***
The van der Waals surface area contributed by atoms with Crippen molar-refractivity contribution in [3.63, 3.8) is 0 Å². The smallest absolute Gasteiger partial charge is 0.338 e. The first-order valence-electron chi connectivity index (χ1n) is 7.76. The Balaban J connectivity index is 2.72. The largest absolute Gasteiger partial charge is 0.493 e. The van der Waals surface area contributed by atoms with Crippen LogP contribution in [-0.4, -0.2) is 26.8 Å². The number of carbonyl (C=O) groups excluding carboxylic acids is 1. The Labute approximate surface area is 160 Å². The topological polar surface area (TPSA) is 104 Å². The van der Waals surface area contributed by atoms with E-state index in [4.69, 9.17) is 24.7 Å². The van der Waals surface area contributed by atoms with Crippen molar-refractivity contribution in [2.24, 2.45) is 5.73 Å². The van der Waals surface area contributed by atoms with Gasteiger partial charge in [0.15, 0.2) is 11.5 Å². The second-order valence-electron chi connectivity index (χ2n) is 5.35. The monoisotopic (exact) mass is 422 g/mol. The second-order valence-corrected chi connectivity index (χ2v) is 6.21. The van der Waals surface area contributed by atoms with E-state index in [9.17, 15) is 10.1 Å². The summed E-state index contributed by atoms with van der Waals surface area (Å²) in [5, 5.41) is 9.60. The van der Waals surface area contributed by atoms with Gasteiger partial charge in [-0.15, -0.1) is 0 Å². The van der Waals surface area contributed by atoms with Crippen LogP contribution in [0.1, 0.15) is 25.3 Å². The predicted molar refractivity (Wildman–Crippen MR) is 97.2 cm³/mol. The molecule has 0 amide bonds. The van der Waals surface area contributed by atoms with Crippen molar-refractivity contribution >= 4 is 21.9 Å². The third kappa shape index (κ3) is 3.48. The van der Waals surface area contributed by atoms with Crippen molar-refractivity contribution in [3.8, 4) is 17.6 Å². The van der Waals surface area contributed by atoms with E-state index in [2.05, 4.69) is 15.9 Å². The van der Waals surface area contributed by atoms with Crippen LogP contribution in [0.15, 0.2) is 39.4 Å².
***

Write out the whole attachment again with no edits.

The van der Waals surface area contributed by atoms with Crippen molar-refractivity contribution in [3.63, 3.8) is 0 Å². The smallest absolute Gasteiger partial charge is 0.338 e. The first-order valence-electron chi connectivity index (χ1n) is 7.76. The Balaban J connectivity index is 2.72. The largest absolute Gasteiger partial charge is 0.493 e. The van der Waals surface area contributed by atoms with Crippen LogP contribution in [-0.4, -0.2) is 26.8 Å². The number of carbonyl (C=O) groups excluding carboxylic acids is 1. The Labute approximate surface area is 160 Å². The topological polar surface area (TPSA) is 104 Å². The van der Waals surface area contributed by atoms with E-state index in [4.69, 9.17) is 24.7 Å². The van der Waals surface area contributed by atoms with Crippen molar-refractivity contribution in [2.24, 2.45) is 5.73 Å². The van der Waals surface area contributed by atoms with Gasteiger partial charge in [0.15, 0.2) is 11.5 Å². The second-order valence-electron chi connectivity index (χ2n) is 5.35. The monoisotopic (exact) mass is 422 g/mol. The second-order valence-corrected chi connectivity index (χ2v) is 6.21. The van der Waals surface area contributed by atoms with E-state index in [9.17, 15) is 10.1 Å². The summed E-state index contributed by atoms with van der Waals surface area (Å²) in [5, 5.41) is 9.60. The van der Waals surface area contributed by atoms with Gasteiger partial charge in [-0.15, -0.1) is 0 Å². The van der Waals surface area contributed by atoms with Crippen LogP contribution in [0.1, 0.15) is 25.3 Å². The predicted molar refractivity (Wildman–Crippen MR) is 97.2 cm³/mol. The molecule has 0 amide bonds. The van der Waals surface area contributed by atoms with Crippen molar-refractivity contribution >= 4 is 21.9 Å². The third kappa shape index (κ3) is 3.48. The van der Waals surface area contributed by atoms with Crippen molar-refractivity contribution in [3.8, 4) is 17.6 Å². The van der Waals surface area contributed by atoms with E-state index in [2.05, 4.69) is 15.9 Å². The van der Waals surface area contributed by atoms with Crippen LogP contribution in [0.15, 0.2) is 39.4 Å².